Friday, October 26, 2018

Saints Lucian and Marcian: Two Former Magicians Who Died for their Faith in Christ

Sts. Lucian and Marcian the Martyrs (Feast Day - October 26)

The Holy Martyrs Lucian and Marcian, living in the darkness of idolatry, applied themselves to the vain study of the black arts; but were converted to the faith of Christ by finding their charms lose their power upon a Christian virgin, and the evil spirits defeated by the sign of the cross. Their eyes being thus opened, they burned their magical books in the middle of the city of Nicomedia and, when they had effaced their crimes by baptism, they distributed their possessions among the poor, and retired together into solitude, that by exercising themselves in mortification and prayer, they might subdue their passions, and strengthen in their souls that grace which they had just received, and which could not safely be exposed to dangers, and occasions of temptations in the world till it was fenced by rooted habits of all virtues, and ascetic exercises.

After a considerable time spent in silence they made frequent excursions abroad to preach Christ to the Gentiles, and gain souls to the kingdom of his love. With the edicts of Decius against the Christians being published in Bithynia, in 250, they were apprehended and brought before the proconsul Sabinus, who asked Lucian by what authority he presumed to preach Jesus Christ? “Every man,” said the martyr, “does well to endeavor to draw his brother out of a dangerous error.” Marcian likewise highly extolled the power of Christ. The judge commanded them to be hung on the rack and cruelly tortured. The martyrs reproached him, that whilst they worshiped idols they had committed many crimes, and had made open profession of practicing black magic without incurring any chastisement; but, when they were become Christians and good citizens they were barbarously punished. The proconsul threatened them with more grievous torments. “We are ready to suffer,” said Marcian, “but we will never renounce the true God, lest we be cast into a fire which will never be quenched.” At this word Sabinus condemned them to be burned alive. They went joyfully to the place of execution, and, singing hymns of praise and thanksgiving to God, expired amidst the flames. Thus they suffered at Nicomedia in 250 and gained crowns of martyrdom.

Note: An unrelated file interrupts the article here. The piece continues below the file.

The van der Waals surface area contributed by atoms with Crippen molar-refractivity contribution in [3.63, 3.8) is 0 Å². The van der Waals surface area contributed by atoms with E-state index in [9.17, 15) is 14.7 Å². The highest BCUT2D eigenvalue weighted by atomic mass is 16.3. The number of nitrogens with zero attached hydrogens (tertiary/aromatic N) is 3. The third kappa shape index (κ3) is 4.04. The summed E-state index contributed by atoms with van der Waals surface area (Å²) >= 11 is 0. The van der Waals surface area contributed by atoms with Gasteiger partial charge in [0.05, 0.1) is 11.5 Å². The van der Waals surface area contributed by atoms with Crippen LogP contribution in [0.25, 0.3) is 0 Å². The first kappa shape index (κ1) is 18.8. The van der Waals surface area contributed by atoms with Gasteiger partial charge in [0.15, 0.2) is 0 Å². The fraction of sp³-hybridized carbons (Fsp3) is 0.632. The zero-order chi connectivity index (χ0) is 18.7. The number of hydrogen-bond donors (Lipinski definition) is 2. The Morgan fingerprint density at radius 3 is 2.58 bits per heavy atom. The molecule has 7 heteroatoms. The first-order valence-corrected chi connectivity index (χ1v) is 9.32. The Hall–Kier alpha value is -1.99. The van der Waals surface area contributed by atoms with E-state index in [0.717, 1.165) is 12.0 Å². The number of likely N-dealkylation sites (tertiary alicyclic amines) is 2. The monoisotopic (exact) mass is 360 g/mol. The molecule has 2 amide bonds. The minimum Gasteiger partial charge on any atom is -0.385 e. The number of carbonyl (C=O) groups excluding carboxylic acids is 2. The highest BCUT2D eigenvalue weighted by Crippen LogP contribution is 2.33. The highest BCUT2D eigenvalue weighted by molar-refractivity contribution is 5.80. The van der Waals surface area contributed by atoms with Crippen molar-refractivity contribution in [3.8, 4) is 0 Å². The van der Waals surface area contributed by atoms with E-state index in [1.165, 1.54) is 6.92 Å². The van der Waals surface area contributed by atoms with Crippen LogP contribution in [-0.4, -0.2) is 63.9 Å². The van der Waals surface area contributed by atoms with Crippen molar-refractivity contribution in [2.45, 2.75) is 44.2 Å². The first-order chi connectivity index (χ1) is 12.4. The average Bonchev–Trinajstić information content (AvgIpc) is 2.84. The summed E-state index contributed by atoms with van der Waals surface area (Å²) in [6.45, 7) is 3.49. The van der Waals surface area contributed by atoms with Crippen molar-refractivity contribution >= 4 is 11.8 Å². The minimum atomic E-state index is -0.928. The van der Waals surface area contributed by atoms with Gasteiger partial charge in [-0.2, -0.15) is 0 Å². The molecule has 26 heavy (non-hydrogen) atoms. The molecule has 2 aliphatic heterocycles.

During the fourteenth century the veneration of the holy martyrs Saints Lucian and Marcian received a considerable boost in Vic. This urn (depicted above) contained their relics, which were venerated in the old chapel of Sant SadurnĂ­ (later absorbed by the church of La Pietat). The front contains the depiction of three episodes from their lives. Thus, the first scene (left) presents us with Lucian and Marcian using the diabolical arts to tempt, insistently and fruitlessly, a pure and chaste maiden. The second scene (centre) shows the moment when Lucian and Marcian, by now converted to Christianity, are led before the praetor Sabinus, who interrogates them and condemns them. In the third scene (right) we see the scene of their martyrdom, in which we find an early portrayal of the iconographical formula that would eventually impose itself in the depiction of the holy martyrs: tied to a column surrounded by flames.